Disassemble your discrimination: The best anti-war songs

“My idea has always been that if we could bring the mothers of the various nations together, then there would be no more war.” — Howards End Mrs. Wilcox was correct, only substitute “awesome bangers” instead of “mothers” and we may inch closer to a quixotic truth. Also, Mrs. Wilcox was wrong. For the mostlyContinue reading “Disassemble your discrimination: The best anti-war songs”

Ranking reeking presidents

The latest presidential rankings suggest #metoo and a reckoning with the men’s prejudices affected several reputations, notably Andrew Jackson (out of the top ten and tumbling, thank the lord or Jon Meacham) and Woodrow Wilson’s (same). The late Poppy Bush, stretching his legs and aglow with the knowledge that obituary writers praised him as theContinue reading “Ranking reeking presidents”

A case for Bernie Sanders

“[Bernie] Sanders is more banal than people think,” Vox‘s Matthew Yglesias writes in a surprising endorsement of the Vermont senator’s presidential campaign – surprising when remembering Yglesias as the voice of Democratic reasonableness. Perhaps this explains his stressing of Sanders’ banality. Most of the fears about Sanders expressed by Democratic insiders — fears that haveContinue reading “A case for Bernie Sanders”

2019 as 1649

After coffee and before exercise, I spent a delightful ninety minutes yesterday morning and intermittently the rest of the day fighting rightist journalists, their minions, and sundry trolls on Twitter. I went after Erick Erickson, an unlettered windbag whose self-professed Christianity is unleavened by imagination and empathy — a redundant phrase, for empathy requires imagination.Continue reading “2019 as 1649”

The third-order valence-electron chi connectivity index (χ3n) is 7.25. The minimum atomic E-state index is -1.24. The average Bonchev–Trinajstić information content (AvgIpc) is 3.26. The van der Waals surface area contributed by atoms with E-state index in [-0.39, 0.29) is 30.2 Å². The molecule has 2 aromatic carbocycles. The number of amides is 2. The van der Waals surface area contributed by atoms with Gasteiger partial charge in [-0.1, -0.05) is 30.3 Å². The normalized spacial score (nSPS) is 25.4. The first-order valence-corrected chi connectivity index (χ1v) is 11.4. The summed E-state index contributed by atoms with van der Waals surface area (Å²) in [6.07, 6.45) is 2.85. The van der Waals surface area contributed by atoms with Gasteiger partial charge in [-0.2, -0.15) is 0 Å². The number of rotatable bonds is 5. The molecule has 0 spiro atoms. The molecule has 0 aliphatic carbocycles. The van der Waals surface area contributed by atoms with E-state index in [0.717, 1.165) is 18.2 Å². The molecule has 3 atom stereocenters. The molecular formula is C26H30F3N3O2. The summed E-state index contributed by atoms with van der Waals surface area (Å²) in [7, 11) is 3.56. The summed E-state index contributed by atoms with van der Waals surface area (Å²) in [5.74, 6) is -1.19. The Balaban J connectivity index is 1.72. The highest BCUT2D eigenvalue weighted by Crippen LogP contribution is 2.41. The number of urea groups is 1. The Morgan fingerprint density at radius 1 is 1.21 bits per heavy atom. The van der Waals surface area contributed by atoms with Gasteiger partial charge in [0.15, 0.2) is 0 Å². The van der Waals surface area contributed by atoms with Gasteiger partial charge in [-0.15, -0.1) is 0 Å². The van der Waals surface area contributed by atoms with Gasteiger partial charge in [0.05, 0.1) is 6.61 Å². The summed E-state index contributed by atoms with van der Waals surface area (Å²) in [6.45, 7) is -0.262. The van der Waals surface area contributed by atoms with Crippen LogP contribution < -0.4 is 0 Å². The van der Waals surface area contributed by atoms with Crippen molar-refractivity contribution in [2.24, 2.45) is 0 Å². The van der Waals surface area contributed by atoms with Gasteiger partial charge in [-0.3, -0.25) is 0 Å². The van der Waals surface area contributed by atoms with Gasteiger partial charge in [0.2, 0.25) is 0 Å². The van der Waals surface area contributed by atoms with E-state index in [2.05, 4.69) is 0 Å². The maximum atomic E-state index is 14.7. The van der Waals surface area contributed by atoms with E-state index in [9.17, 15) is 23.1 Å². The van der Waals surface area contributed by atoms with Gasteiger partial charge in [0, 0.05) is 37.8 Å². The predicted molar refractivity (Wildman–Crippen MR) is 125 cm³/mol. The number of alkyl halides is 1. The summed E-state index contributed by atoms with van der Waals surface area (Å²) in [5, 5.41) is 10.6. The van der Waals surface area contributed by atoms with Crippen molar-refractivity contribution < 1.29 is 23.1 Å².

The moral blindness of Andrew Sullivan

I once took Andrew Sullivan seriously. He inspired me to blog, may in fact have contributed significantly toward turning “blog” into a verb: an activity viable and necessary. Sometime in the early 2010s the compulsion shorted dendrites in his brain. He hates Donald Trump — so what, get in line. Because he defines himself asContinue reading “The moral blindness of Andrew Sullivan”

The persistence of the McGovern myth

As 2020 and the Iowa caucus get closer, expect to see Rahm Emmanuel and Claire McCaskill types bemoan the leftward lurch of the Democratic Party. Expect allusions to George McGovern, whom the Democratic candidate establishment despises more than the GOP as an Eeyore, a symbol of failure as profound as the substitution of Swanson’s EnglishContinue reading “The persistence of the McGovern myth”

The mystery of Pete Buttigieg

“With his air of decency and grab bag of gifted-and-talented party tricks, he doesn’t so much represent the will of the Democratic electorate but rather the aspirations of its educated elite, maybe especially those who see a shrinking market for their erudition,” Jay Caspian King writes in an appraisal of Pete Buttigieg, the mayor ofContinue reading “The mystery of Pete Buttigieg”

The politics of civility

Hours after her swearing-in as the new representative of Michigan’s 13th congressional district, Rashida Tlaib said the following to a crowd at a MoveOn event: And when you’re son looks at you and says ‘mama, look you won, bullies don’t win.’ And I say ‘baby, they don’t’ because we’re gonna go in there and we’reContinue reading “The politics of civility”

Blame everything on Newt

I read an insightful comment on Lawyers, Guns & Money this morning. To what degree, the reader asks, did the GOP’s victory in 1994 strengthen its radicalism? The comment: The fact that they went for 40 years without ever holding it meant that they had to compromise on budgets and a vast range of measures. It’s interestingContinue reading “Blame everything on Newt”